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Ginkgo the Great

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Let's do a test

Let's do a test. If, after reading this article, you remember everything about ginkgo biloba, then you probably have no need for this memory-enhancing supplement. But if you don't recall at least half of all the mentioned maladies, commonly referred to as the discomforts of aging, you have failed the test. And if you experience occasional fits of dizziness and imbalance, caused by a disturbance of equilibrium, or if you hear nasty noises in your ears such as ringing and hissing, you definitely want to take a closer look at this herb.

Actually, ginkgo is not a herb but a tree with a long history. The country of origin is believed to be either Japan, Korea or China, where 300 million years ago this species of tree first grew. From there it spread and later populated the entire Northern Hemisphere.

Ginkgo trees growing in China today are estimated to be 1,200 years old. The leaves are used in traditional Chinese medicine for a number of old-age symptoms related to circulatory disorders in the capillaries, the fine arteries of the brain. Loss of memory is the most common symptom. Eyes and limbs will also be affected when blood flow is obstructed. In Chinese medicine, wounds are healed with compresses made of ginkgo leaves; the same with asthma and angina pectoris. A tea made from ginkgo nuts is prescribed by Chinese doctors to relieve coughs and to strengthen nerves. Western science has not been able to confirm these claims, simply because no clinical studies have been conducted for these conditions.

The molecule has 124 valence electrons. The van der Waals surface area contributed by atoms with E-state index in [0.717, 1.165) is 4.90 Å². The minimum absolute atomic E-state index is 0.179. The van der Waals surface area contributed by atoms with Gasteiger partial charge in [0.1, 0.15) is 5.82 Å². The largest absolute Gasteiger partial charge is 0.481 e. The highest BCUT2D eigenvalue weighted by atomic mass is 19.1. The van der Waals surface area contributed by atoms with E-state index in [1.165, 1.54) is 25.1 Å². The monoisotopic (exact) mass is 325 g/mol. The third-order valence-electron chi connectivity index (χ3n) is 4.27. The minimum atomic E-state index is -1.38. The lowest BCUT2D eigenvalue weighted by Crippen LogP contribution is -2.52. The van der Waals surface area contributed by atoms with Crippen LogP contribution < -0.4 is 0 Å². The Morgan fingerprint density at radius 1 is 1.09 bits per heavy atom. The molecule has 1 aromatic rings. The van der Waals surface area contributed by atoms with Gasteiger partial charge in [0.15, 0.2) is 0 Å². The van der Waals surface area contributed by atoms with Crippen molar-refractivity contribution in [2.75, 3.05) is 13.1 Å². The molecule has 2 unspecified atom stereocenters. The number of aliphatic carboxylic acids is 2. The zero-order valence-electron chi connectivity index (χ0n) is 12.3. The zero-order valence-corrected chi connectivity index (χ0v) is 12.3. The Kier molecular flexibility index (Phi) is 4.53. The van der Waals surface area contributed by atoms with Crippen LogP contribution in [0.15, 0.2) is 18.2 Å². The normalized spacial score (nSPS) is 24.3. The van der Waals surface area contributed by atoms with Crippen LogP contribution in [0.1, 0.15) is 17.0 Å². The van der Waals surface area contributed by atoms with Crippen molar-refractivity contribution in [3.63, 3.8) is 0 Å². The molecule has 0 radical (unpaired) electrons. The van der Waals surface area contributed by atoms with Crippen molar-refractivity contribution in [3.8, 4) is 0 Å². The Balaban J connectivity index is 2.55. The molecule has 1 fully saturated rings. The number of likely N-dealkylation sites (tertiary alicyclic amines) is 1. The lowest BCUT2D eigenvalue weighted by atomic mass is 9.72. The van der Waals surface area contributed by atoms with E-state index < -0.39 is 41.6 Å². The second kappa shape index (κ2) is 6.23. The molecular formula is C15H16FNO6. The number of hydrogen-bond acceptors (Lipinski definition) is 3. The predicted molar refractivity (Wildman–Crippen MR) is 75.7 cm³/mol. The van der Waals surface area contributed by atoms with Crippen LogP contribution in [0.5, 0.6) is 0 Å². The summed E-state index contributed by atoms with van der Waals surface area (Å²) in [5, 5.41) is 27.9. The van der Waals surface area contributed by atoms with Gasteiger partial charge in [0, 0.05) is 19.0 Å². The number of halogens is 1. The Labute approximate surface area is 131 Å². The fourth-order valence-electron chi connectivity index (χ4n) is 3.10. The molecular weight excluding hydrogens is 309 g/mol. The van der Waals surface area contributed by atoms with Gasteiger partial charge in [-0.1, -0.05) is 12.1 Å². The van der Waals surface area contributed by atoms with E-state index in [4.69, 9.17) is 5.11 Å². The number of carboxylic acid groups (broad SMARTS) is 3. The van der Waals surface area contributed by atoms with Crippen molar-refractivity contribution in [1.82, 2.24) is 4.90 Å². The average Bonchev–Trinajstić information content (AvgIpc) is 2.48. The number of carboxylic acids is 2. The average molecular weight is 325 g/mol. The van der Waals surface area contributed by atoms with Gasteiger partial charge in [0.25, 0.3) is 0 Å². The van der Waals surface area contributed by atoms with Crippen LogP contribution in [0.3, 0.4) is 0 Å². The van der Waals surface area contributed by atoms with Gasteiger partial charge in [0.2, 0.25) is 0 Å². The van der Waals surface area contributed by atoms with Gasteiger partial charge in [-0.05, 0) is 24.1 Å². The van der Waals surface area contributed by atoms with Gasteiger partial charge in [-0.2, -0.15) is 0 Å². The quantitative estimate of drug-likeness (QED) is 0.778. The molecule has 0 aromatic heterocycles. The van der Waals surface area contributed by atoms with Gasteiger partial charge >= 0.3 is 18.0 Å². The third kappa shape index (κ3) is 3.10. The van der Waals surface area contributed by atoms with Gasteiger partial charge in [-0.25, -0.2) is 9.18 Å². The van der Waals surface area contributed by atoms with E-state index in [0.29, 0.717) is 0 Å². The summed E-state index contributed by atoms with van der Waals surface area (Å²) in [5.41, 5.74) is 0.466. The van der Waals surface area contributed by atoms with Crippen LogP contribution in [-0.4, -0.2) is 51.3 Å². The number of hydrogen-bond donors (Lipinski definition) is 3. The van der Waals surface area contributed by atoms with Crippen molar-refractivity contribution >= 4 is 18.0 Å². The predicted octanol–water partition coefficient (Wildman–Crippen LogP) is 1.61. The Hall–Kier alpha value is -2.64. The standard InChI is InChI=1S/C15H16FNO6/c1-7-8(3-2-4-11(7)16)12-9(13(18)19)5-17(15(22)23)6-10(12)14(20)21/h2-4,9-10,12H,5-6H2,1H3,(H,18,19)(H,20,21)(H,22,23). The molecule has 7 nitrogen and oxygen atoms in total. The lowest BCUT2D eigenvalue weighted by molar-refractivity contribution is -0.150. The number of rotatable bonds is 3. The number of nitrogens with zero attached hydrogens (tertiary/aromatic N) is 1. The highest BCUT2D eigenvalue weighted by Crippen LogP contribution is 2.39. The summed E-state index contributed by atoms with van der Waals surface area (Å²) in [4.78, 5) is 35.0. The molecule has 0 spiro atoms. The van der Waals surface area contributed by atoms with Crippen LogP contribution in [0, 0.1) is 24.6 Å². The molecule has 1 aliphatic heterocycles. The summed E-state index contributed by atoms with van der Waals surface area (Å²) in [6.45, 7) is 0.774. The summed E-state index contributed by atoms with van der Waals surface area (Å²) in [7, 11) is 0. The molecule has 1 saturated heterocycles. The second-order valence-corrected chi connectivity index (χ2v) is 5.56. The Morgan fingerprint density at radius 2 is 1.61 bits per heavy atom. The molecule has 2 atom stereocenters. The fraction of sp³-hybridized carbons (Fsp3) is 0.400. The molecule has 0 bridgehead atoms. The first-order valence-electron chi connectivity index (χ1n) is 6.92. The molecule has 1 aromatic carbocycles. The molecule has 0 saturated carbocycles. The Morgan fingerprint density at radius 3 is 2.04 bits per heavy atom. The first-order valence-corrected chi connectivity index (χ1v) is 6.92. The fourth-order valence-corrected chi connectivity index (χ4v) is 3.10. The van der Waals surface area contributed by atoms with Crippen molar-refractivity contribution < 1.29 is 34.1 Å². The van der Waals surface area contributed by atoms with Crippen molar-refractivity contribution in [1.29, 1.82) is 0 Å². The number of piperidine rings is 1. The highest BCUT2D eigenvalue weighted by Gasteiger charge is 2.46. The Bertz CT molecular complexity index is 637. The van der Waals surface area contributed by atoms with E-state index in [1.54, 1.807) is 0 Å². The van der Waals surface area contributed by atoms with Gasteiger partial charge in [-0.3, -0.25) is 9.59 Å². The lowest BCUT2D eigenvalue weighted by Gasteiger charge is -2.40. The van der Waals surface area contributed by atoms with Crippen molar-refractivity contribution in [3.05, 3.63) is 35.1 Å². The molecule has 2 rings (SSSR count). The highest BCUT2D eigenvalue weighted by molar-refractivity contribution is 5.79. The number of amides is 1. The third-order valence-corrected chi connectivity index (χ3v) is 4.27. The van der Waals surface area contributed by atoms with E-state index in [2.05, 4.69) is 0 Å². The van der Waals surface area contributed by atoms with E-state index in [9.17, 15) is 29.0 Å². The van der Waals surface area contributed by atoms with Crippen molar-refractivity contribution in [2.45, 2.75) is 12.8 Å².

In contrast, after the Second World War, more than 300 studies in Germany confirmed the ability of ginkgo biloba extract to remove blockages in the capillaries, thereby increasing the blood flow and providing more oxygen to the cells. Ever since, ginkgo biloba has played an important role in western medicine. As is common for pharmaceutical drugs, it is not one single isolated substance that has elevated this botanical medicine to its current plateau of success, but a natural compound of biophenols and a number of phytochemicals ("phyto" means "plant-based") that work synergistically. This is the very reason why extracts, powders and tinctures made from ginkgo biloba cannot be patented. Ginkgo is a natural, biological medicine without side-effects or allergenic reactions and is therefore suitable for self-medication.